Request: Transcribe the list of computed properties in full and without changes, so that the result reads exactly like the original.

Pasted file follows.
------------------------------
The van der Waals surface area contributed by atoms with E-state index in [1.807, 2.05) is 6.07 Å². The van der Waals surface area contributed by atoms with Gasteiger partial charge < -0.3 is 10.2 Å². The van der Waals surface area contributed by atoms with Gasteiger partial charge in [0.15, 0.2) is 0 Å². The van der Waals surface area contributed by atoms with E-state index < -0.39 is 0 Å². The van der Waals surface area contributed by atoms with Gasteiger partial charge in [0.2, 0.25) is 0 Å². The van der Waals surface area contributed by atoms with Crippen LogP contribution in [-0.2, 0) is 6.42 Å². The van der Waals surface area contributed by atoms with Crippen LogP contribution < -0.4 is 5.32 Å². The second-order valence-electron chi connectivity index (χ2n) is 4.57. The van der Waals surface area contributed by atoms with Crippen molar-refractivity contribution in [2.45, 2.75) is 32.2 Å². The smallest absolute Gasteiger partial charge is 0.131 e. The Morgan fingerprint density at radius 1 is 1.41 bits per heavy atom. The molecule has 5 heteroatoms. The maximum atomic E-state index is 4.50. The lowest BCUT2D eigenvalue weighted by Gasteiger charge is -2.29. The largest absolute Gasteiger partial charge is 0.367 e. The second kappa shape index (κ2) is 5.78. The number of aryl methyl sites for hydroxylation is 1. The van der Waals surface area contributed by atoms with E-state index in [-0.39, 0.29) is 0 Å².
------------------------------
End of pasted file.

The van der Waals surface area contributed by atoms with E-state index in [1.807, 2.05) is 6.07 Å². The van der Waals surface area contributed by atoms with Gasteiger partial charge < -0.3 is 10.2 Å². The van der Waals surface area contributed by atoms with Gasteiger partial charge in [0.15, 0.2) is 0 Å². The van der Waals surface area contributed by atoms with E-state index < -0.39 is 0 Å². The van der Waals surface area contributed by atoms with Gasteiger partial charge in [0.2, 0.25) is 0 Å². The van der Waals surface area contributed by atoms with Crippen LogP contribution in [-0.2, 0) is 6.42 Å². The van der Waals surface area contributed by atoms with Crippen LogP contribution < -0.4 is 5.32 Å². The second-order valence-electron chi connectivity index (χ2n) is 4.57. The van der Waals surface area contributed by atoms with Crippen molar-refractivity contribution in [2.45, 2.75) is 32.2 Å². The smallest absolute Gasteiger partial charge is 0.131 e. The Morgan fingerprint density at radius 1 is 1.41 bits per heavy atom. The molecule has 5 heteroatoms. The maximum atomic E-state index is 4.50. The lowest BCUT2D eigenvalue weighted by Gasteiger charge is -2.29. The largest absolute Gasteiger partial charge is 0.367 e. The second kappa shape index (κ2) is 5.78. The number of aryl methyl sites for hydroxylation is 1. The van der Waals surface area contributed by atoms with E-state index in [-0.39, 0.29) is 0 Å².